Masseuse’s tools

Good Morning Ted and Jody:


Juli was back on Sunday, so I got a great massage and caught up on her life.  She went to massage continuing education two weeks prior and was on duty at the nursing home the week before.  Indeed, she is on call all the time at the nursing home.  It is amazing what kind of trouble people our age and older can get into.  Ted, we have a lot of ‘how to get into trouble learning’ to do before we can get admitted to a nursing home.


Her continuing education involved learning to use blades (my term).  The first  photo shows the blade in the box. 20161016_090212.jpgThe second shows the heavy one out. 20161016_101731.jpg There are two sizes of blades. The smaller one (black in the box) is used in a gentle movement across the skin sensitizing the nerves near the surface.  The second is used in place of hot lava rocks in a scraping action which goes deep.  All in all not an unpleasant experience, but different.  The proof is in the aftermath—I felt better.

The week before, I went to a new masseuse.  This woman is certified to use tuning forks.  Tuning forks.jpg I have no idea what the rubber mallet is used for, perhaps striking the forks against to start them vibrating?  I did not have her use them on me, but she did a brief demonstration.  The fork is set to vibrating and placed in spots on the body.  The vibrations go deep in to the tissue without the pressure of a deep tissue massage.  Then the area is rubbed much like a Swedish massage.  Nancy signed up and had her use the tuning forks on her.  She used my words for describing it “It is different.” 


While we are on the topic of massage devices, my acupuncturist uses a Chinese soup spoon 20161007_090459as part of massaging patients prior to inserting the pins.  The forth attached photo shows the spoon.  The spoon is used to scrape with some pressure.  It is similar to Juli’s blades, but used with much shorter strokes and with more vigor.  I actually enjoy that part of my visit to the acupuncturist. 


The first week Juli was gone I visited Kimberly, the woman Juli uses and whom we both think is the best in the area.  She is, however, harder to get an appointment with then seeing the President.  Kimberly uses hot and cold lava rocks (I did not think to get a photo).  Most masseuses I have been to use lava rocks, but only hot ones.  The hot and cold contrast is both startling and effective.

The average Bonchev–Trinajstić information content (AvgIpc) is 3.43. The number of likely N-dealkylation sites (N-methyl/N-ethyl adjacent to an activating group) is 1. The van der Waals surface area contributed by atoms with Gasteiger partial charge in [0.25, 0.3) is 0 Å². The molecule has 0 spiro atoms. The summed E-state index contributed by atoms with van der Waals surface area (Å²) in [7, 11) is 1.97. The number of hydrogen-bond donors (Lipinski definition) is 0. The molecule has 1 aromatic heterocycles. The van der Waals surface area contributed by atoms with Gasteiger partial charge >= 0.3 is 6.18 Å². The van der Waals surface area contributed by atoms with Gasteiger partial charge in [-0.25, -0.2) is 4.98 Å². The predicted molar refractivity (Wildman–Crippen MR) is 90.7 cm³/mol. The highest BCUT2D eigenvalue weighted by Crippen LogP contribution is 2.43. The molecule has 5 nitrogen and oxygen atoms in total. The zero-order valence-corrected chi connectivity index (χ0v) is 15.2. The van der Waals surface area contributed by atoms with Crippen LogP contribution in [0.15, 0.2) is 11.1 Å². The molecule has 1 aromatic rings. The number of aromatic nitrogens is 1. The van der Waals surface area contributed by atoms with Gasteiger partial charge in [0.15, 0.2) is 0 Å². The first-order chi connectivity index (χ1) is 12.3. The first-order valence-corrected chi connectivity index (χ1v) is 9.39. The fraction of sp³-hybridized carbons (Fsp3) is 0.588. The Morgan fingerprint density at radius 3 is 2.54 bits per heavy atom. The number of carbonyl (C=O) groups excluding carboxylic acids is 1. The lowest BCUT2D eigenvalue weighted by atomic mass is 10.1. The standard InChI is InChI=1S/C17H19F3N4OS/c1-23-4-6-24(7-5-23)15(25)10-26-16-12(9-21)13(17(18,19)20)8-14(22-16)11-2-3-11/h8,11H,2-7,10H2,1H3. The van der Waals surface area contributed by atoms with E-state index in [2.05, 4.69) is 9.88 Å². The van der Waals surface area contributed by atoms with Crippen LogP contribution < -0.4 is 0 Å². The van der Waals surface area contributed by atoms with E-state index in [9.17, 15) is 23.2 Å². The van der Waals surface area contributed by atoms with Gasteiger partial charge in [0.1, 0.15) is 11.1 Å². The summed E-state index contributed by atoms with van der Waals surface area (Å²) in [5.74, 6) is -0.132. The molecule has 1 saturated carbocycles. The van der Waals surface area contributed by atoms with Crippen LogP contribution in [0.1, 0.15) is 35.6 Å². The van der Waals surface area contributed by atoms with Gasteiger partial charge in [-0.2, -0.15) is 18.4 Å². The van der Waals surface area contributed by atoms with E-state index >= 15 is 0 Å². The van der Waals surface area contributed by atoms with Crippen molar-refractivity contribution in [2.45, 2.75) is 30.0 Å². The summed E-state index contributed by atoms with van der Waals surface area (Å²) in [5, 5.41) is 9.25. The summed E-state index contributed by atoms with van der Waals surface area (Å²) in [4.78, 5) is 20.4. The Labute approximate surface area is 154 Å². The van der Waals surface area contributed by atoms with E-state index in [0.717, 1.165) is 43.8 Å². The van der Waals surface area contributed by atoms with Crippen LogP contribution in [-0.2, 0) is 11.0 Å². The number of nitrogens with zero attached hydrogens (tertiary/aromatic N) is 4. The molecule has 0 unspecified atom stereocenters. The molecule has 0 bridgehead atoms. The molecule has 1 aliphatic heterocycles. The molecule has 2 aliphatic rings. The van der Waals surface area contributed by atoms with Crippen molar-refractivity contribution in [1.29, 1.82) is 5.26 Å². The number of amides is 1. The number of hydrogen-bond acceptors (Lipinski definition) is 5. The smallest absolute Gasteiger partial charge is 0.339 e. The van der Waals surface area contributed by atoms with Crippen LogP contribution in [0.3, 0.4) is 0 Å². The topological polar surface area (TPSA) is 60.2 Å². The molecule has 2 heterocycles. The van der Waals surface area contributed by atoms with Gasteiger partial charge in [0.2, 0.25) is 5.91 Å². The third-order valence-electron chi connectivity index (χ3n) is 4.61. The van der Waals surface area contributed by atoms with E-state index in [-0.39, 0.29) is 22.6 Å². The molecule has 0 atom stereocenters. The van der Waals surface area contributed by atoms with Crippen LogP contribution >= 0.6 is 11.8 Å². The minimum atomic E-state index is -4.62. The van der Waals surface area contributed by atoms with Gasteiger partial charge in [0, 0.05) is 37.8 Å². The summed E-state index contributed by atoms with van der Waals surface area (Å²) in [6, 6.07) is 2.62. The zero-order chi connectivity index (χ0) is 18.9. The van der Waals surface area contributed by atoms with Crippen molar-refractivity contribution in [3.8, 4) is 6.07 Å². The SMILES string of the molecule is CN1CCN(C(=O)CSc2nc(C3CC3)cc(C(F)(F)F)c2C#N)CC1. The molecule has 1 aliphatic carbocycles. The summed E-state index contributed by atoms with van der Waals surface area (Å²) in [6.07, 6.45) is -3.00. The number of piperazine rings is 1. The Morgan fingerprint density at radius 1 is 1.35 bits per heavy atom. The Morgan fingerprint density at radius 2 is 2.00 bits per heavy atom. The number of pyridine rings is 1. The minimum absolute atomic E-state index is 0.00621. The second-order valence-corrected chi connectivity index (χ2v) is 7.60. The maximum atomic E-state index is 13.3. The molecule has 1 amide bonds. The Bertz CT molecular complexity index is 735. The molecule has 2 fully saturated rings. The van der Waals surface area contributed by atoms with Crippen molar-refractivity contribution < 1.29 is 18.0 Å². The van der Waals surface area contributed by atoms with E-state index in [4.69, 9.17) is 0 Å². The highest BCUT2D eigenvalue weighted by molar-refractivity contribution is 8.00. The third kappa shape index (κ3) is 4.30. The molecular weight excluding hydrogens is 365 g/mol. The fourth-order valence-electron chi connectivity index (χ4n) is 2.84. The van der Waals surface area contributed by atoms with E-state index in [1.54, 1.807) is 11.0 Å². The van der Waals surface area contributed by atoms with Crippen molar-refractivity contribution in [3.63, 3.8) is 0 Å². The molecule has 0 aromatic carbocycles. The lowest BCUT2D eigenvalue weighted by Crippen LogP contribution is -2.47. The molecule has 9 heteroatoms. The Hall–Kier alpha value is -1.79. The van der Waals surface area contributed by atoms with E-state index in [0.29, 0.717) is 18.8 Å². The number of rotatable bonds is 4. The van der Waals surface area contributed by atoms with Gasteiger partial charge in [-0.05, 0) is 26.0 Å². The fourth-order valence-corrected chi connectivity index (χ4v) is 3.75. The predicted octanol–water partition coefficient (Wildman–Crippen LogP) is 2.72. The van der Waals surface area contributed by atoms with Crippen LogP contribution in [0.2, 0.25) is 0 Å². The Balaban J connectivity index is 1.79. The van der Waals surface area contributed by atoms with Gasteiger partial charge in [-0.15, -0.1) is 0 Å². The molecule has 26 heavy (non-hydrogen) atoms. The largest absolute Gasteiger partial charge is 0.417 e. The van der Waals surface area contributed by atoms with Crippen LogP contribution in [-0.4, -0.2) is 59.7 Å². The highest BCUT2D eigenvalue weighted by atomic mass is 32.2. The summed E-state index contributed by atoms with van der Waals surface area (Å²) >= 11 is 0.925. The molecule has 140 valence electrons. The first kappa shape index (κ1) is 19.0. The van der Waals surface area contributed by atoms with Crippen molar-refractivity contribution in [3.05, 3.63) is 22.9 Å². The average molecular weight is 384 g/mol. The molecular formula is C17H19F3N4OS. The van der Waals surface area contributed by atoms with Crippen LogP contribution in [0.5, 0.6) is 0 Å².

I hadn’t thought to contrast massage tools until I got a comment from fragglerocking who use to be a sports masseuse mentioning change in the “industry.”  Apparently all she had to use when she was in practice were her hands, elbows and forearms. 


Warmest regards, Ed


About democratizemoney

Retired University Professor
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2 Responses to Masseuse’s tools

  1. beetleypete says:

    I have never had a massage, but some of those implements look more like the equipment of a Dominatrix, rather than a therapist. I actually like the idea of the tuning forks. I recall that when I was at school I used to strike one, then hold it against my head to feel the vibration. It was more interesting than the music class, as I remember…
    Not sure about the rubber mallet. Perhaps when you find out what it is for, you can let me know. I have one in my toolbox, but have never found a good use for it as yet.
    Best wishes, Pete.


  2. Things have certainly come a long way! Am pleased to see that tuning forks have a new use, as my latest career is as an audiologist. They were once used to distinguish between sensorineural or conductive hearing loss, completely obsolete nowadays but I do like them and am pleased they’ve found a whole new life. Strange to think I didn’t have them when they would have been useful, and now have them when they are not. I also do like the acupuncture spoon, especially the decorative smiley bean with a tree on it’s head, I can only imagine the significance of that.


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